Blackberry bites the bullet and puts itself up for sale
BlackBerry, the struggling mobile phone maker that has been fighting a losing battle against Apple and Samsung, has put itself up for sale.
The Canadian company has announced it was considering going private and has set up a committee to examine the possibility. It will also look at other options to revive its fortunes, including potential joint ventures, alliances and strategic partnerships.
"Given the importance and strength of our technology, and the evolving industry and competitive landscape, we believe that now is the right time to explore strategic alternatives," said Timothy Dattels, a BlackBerry board member who will chair the new committee.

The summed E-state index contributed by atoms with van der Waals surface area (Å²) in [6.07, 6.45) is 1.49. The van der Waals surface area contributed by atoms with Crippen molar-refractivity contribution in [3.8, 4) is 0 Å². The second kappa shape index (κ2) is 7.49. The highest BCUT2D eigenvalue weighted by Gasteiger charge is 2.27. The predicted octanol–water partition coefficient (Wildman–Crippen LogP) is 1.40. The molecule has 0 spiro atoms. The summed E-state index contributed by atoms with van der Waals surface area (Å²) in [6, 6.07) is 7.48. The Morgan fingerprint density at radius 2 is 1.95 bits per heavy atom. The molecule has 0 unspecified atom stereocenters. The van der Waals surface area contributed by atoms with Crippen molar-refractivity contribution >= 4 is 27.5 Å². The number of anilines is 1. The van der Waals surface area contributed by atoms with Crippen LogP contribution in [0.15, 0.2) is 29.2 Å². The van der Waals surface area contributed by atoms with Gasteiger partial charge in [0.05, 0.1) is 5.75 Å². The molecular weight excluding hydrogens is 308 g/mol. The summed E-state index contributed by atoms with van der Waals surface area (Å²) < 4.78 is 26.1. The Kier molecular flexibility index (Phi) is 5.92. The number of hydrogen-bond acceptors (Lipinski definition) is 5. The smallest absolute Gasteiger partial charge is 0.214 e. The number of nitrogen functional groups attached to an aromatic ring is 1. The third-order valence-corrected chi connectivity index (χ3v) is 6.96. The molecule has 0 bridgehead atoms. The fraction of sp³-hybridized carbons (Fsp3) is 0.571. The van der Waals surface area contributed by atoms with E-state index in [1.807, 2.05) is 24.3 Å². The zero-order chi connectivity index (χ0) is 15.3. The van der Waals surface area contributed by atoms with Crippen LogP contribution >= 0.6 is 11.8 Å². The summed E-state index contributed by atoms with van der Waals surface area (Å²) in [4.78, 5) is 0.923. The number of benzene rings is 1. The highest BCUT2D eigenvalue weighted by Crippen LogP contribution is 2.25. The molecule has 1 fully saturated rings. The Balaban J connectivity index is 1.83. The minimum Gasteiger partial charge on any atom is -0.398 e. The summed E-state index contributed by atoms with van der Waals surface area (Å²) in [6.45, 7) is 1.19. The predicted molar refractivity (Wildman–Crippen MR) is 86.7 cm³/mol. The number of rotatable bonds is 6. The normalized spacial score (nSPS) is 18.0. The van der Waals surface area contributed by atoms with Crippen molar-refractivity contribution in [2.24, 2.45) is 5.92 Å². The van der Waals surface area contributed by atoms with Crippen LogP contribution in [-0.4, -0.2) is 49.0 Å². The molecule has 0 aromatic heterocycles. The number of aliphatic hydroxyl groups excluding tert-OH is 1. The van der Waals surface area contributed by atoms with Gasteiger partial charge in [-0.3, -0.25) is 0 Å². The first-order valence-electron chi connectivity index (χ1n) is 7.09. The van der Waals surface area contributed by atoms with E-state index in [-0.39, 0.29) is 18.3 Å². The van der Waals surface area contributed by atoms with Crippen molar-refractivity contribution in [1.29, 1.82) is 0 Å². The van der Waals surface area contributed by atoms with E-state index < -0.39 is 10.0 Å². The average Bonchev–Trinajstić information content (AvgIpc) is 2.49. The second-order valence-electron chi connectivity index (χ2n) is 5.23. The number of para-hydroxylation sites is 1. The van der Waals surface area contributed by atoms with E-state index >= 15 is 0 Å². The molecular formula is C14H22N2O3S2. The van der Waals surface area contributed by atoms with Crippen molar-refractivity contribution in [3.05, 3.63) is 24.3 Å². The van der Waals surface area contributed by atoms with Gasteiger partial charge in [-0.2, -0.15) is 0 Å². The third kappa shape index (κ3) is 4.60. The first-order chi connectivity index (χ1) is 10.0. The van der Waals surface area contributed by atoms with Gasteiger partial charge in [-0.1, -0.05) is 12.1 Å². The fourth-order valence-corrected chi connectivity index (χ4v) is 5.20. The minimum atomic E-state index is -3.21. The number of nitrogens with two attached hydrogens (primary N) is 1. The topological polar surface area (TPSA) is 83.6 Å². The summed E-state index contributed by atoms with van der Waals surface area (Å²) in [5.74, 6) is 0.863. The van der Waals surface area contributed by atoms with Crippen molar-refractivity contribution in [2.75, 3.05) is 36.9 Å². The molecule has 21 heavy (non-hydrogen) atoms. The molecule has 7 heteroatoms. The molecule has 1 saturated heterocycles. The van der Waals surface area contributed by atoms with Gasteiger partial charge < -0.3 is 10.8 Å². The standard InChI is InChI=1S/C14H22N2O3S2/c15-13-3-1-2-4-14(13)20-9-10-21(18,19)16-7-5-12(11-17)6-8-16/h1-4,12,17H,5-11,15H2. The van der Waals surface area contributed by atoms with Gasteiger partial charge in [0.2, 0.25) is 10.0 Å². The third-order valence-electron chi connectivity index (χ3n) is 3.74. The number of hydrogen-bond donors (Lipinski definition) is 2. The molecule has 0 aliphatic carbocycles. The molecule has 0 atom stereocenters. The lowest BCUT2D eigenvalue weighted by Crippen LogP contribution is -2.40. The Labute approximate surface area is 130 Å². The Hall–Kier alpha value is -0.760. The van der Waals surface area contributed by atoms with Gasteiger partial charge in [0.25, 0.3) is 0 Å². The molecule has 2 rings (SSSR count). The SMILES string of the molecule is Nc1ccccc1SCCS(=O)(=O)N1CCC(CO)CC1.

The company has embarked on a raft of measures in recent years to try to reclaim past glories, including changing its name from Research In Motion. But it has struggled to regain ground lost to Apple's iPhone as well as Samsung's devices and other handsets .
Analysts poured cold water on the idea of a change in structure helping it take back its position. BMO Capital Markets' Tim Long said he did not "envision any changes that would help BlackBerry reverse the significant smartphone share loss or rapid decline in service revenues".
Earlier this year, BlackBerry launched a new flagship handset, the Z10, which – in a departure for the company – did not have a physical keyboard.
However, in June it dismayed shareholders by announcing a $84m (£54m) first-quarter net loss, and declined to reveal how many Z10 handsets had been sold. Instead it said it had shipped about 2.7 million handsets using the new operating system – a long way short of the 37.4 million iPhones shipped by Apple in the first three months of the year.
Before yesterday's announcement was made, BlackBerry's market value had plummeted to less than $5bn from $84bn in 2008.
Blackberry's value as of yesterday. In 2008 it was worth $84bn